For United Way Battlement to the Bells AmeriCorps VISTA Kaylee Peterson, a calling to serve led her to joining the national program designed to alleviate poverty.
Peterson, a Colorado native who grew up in Silt, and who has spent the last eight months working in the Roaring Fork Valley, was awarded the VISTA of the Year for UWBB last week in Glenwood Springs.
“I feel extremely honored. We have an amazing group of VISTAs, and I feel we are all doing important acts of services every day,” she said.
“I think it’s an especially great privilege to win the first VISTA of the Year award because it is named after, and in remembrance of Christopher May and Amy Barr,” Peterson said of two long-time Garfield County human service workers who have died in recent years.
“I think it is wonderful, she is so deserving,” Executive Director of the Family Visitor Programs Sandy Swanson said of Peterson. “I have lists of how Kaylee has helped us. Because this is her second year as an AmeriCorps VISTA, she just took off running.”
Peterson said that, although she never had the chance to meet May or Barr, she knows they were both incredible individuals, who dedicated much to United Way and were the champions for the AmeriCorps VISTA program.
called to serve
Peterson initially found the VISTA program two years ago, while finishing her last semester at University of Colorado Boulder.
“I knew that I wanted to pursue a career in nonprofit work and human services, and VISTA presented itself as a wonderful opportunity to gain more real-world understanding and experience, so I went for it,” Peterson said.
Peterson spent her first year in the state of Washington, where she helped fund raise and build the capacity of the North Central Washington Food Distribution Center, which serves nearly a dozen food pantries.
While researching for her next move, Peterson found the United Way Battlement to the Bells new VISTA program.
“When my year was coming to an end, I decided that I wanted to come back to Colorado, specifically to the valley because I missed it so much, and it’s an incredible place to live,” Peterson added.
“Once I got in touch with them everything just fell into place, the UWBB VISTA program, and my site, the Family Visitor Programs, were a perfect fit for me and my future career goals,” she said.
filling a local need
Swanson said she has had a wish list for nearly 30 years, which the program is helping with now.
“As soon as the opportunity came up I had my job description ready, and Kaylee was a great fit for it,” Swanson said.
“I love working with Family Visitor Programs, it has been such a learning experience for me. I have to admit, before my year of service I didn’t have a clue what Family Visitor Programs was and I have lived here, almost, my entire life,” Peterson added.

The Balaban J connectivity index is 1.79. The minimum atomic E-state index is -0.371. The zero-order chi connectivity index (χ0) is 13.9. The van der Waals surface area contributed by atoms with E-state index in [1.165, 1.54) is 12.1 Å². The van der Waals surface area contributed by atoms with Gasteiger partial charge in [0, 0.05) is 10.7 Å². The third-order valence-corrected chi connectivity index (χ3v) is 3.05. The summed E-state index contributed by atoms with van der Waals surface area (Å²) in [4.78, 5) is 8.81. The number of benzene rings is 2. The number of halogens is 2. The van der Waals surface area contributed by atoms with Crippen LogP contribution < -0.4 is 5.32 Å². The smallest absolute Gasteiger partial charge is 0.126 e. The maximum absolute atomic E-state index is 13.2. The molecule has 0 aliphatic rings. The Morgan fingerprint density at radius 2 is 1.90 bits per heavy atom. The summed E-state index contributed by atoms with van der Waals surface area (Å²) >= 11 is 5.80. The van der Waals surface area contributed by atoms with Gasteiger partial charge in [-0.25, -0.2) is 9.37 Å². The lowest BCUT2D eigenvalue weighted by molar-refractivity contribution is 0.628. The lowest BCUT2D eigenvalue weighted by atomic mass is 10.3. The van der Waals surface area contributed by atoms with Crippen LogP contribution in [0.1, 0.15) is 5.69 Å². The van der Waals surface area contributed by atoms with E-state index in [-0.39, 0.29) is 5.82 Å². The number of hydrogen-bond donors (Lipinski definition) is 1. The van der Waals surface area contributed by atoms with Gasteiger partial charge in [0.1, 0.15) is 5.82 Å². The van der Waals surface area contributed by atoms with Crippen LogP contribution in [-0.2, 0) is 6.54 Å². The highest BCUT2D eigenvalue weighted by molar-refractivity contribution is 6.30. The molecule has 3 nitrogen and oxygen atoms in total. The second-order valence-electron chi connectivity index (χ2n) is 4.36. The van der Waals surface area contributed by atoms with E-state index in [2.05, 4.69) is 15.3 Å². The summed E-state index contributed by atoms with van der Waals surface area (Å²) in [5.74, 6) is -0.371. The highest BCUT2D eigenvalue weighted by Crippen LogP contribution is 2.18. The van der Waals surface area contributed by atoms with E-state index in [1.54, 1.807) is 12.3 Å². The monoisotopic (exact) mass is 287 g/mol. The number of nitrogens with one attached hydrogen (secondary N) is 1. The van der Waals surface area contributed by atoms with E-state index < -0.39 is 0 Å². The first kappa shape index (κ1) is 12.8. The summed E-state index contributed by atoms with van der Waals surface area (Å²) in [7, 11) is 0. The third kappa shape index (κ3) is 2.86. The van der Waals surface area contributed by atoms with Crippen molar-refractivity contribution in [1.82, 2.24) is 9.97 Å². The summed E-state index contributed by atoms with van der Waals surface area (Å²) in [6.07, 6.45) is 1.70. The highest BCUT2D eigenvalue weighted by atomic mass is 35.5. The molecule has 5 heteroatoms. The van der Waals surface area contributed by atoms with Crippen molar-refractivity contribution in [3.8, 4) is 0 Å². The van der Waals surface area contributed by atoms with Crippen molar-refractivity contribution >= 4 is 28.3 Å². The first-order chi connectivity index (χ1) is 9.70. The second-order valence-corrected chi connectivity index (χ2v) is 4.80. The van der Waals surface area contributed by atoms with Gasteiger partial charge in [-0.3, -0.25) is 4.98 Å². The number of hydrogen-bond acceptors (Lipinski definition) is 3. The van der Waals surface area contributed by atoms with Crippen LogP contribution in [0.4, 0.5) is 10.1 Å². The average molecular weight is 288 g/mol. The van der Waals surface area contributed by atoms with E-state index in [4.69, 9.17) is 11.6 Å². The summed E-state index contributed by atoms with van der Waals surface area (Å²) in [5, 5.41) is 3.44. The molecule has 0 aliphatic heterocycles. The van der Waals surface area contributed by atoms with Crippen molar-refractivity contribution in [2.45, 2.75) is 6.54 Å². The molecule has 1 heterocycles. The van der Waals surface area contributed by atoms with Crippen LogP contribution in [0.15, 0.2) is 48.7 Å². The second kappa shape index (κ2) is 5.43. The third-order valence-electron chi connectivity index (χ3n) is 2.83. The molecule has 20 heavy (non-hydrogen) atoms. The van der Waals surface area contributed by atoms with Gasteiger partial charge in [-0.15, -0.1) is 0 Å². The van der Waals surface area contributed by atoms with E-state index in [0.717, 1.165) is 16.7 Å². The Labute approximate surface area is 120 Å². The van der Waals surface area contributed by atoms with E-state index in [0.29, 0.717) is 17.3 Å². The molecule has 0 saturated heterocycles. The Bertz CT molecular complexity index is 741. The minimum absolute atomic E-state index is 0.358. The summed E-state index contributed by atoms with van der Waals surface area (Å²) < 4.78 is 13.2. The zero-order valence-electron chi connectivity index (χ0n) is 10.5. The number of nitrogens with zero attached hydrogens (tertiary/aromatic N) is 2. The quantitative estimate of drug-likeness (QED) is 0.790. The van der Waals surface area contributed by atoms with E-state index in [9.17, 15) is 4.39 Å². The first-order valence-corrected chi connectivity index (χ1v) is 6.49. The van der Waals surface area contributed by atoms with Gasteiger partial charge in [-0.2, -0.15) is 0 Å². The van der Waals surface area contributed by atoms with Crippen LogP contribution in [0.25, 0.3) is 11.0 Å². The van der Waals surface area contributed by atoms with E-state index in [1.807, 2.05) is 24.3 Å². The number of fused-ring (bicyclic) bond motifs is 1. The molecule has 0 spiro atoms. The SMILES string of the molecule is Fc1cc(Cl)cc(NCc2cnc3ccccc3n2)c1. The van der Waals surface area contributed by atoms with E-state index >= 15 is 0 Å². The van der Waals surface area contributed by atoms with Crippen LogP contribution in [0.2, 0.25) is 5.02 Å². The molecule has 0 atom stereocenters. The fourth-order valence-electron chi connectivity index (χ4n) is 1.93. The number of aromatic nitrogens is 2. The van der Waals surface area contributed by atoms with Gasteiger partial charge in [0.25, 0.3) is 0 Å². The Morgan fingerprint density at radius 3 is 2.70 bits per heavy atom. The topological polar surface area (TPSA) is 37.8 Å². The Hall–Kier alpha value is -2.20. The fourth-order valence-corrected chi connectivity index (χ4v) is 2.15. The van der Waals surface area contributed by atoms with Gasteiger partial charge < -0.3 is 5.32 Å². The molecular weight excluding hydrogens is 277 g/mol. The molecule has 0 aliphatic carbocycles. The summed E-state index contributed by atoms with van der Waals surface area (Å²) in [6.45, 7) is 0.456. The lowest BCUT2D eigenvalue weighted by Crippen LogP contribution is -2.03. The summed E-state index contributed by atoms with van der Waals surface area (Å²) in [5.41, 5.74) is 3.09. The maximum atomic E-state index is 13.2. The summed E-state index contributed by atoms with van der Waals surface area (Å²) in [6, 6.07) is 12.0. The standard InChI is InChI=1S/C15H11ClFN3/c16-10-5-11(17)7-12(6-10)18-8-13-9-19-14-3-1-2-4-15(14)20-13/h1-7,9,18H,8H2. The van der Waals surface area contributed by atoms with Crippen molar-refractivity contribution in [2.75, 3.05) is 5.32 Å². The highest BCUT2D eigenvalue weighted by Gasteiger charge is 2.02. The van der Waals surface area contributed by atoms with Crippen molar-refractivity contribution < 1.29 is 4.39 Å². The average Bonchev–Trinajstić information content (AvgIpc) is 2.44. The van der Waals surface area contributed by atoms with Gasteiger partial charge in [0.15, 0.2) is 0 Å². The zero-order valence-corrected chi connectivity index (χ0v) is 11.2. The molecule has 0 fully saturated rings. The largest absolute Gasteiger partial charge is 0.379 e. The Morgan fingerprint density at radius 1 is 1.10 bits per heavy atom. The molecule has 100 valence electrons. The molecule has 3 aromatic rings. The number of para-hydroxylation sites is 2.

Family Visitor Programs offers pregnant women and parents of young children in the area no-cost education and support in raising children. The program operates on a home visitation model, offering people services in their home, or wherever is most comfortable or convenient to them.
A little over halfway through her second year of service, Peterson has been working on projects to streamline and strategies to reach the community. This includes social media and website management, as well as creating marketing materials.
“I have also been a part of brainstorming ways to better report data to funders and have been involved in the writing process for several of our grants.
“Beyond that, I have been focusing on fund raising and helping to determine what types of events and activities, as well as management platforms, are right for us,” Peterson said.
“She’s done publicity for us, and she has helped to develop marketing materials, worked with the board of directors, individual staff,” Swanson said of Peterson’s work.
“She has really become familiar with everything we do; she is just a really valuable part of the team. Kaylee always has suggestions and we love it.”
something to consider
As her time in the VISTA program winds down, Peterson continues to help the Family Visitor Programs.
“Sadly, in August I will be leaving my VISTA position, but I am staying in the valley,” she said.
She recently was accepted into the University of Denver’s Western Colorado Master in Social Work program in Glenwood.
“I start classes in September, and I couldn’t be more excited to further improve my ability to help others,” Peterson added.
She also recommends the VISTA program for anyone looking to give back to the community, and who has the time and desire to dedicate a year of their lives to community service.
“There are so many great benefits, both personally and professionally,” Peterson said. “Beyond the feel-good experience of helping others, you gain professional skills and knowledge, and VISTA provides a living and housing stipend as well as a substantial education award for student loans or future educational expenses when you finish your year of service.
“It can be a great way to help yourself while helping others.”